PEP experts help lead Coronavirus Rapid Mobile Survey in South Africa

May 2020

A member of the PEP Board of Directors and a PEP Research Fellow are helping to lead a collaborative research project on the social and economic impacts of COVID-19 in South Africa.

Error message

You are accessing PEP using an unencrypted connection. For your security, PEP only supports account logins using a secure protocol such as HTTPS. You can switch to HTTPS by trying to view this page again after changing the URL in your browser's location bar to begin with "https" instead of "http". Please contact site admin for help if this error continues.

Two PEP experts are helping to lead a collaborative research project on the social and economic impacts of COVID-19 in South Africa. Professor Haroon Bhorat, a member of the PEP Board of Directors is on the Coronavirus Rapid Mobile Survey (CRAM) steering committee and Professor Ronelle Burger, a PEP Research Fellow, is leading the “Health and Covid-19” working group.

CRAM involves more than 30 researchers across five universities to survey a nationally representative sample of 10,000 South Africans every month from May to October. Using mobile telephone surveys, the project will focus on unemployment, household income, access to healthcare, child hunger and access to government grants. “It’s the first nationally-representative survey and it helps us get at important things that internet surveys can’t,” said Prof. Burger.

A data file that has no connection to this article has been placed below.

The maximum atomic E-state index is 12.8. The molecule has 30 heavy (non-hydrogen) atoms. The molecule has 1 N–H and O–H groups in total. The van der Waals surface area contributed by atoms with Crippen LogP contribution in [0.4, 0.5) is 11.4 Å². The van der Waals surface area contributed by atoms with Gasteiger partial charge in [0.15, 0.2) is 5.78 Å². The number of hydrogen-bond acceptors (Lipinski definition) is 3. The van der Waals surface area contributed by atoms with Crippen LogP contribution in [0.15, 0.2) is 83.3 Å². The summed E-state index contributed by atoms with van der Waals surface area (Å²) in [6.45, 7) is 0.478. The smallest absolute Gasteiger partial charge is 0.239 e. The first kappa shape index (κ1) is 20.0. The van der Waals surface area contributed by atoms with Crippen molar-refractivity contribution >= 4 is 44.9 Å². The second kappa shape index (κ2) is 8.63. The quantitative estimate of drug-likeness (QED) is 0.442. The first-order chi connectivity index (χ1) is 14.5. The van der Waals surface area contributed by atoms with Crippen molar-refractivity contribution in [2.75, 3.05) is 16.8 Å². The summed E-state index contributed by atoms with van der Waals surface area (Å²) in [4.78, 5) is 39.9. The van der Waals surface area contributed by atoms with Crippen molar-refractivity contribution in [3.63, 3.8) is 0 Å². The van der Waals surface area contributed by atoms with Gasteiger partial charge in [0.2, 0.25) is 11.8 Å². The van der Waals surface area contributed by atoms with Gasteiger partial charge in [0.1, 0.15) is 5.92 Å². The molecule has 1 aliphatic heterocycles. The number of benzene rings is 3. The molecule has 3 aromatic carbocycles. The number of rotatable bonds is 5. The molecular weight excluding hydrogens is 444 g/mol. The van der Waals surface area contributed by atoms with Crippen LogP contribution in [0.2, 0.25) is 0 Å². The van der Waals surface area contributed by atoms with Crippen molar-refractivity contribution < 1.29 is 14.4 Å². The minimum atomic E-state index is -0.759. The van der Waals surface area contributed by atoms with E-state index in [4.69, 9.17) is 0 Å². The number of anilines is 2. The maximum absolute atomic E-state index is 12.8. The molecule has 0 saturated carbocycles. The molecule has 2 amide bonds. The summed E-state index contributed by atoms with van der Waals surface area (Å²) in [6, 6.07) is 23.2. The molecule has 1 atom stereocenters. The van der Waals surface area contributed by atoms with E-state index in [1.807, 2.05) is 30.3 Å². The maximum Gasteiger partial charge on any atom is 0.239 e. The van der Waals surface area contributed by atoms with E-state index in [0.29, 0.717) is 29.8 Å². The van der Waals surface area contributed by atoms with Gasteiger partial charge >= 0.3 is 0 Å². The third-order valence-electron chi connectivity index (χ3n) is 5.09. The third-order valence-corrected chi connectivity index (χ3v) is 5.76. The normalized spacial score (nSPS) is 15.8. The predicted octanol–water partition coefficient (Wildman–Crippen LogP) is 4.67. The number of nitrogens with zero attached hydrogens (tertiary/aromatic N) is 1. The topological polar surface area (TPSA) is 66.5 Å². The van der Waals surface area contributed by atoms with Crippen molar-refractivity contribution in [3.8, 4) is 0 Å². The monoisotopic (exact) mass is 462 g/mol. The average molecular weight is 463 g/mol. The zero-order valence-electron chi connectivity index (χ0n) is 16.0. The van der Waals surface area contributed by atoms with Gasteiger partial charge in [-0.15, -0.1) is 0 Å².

By questioning the same people each month over six months, the project aims to provide frequent and regular data and updates on issues that are crucial for policymaking. In particular, it should help direct relief efforts to where they are most needed and determine whether those relief efforts are working as intended.

Prof. Burger said: “From its launch going forward, the survey will be able to provide close to real-time updates on whether health system capacity constraints, fears about contracting the virus and disruption to transport networks are affecting access to healthcare. We’ll also be able to see the interactions between access to healthcare, receipt of grants and employment. That’s really important for policymakers, to adapt and adjust policy responses in this uncertain environment.”

As it becomes available, all data produced through the project will be published on the DataFirst platform where it can be downloaded for free.


Professor Haroon Bhorat (top) and Professor Ronelle Burger (middle) are
helping lead the Coronavirus Rapid Mobile Survey (CRAM) in South Africa.



Funded by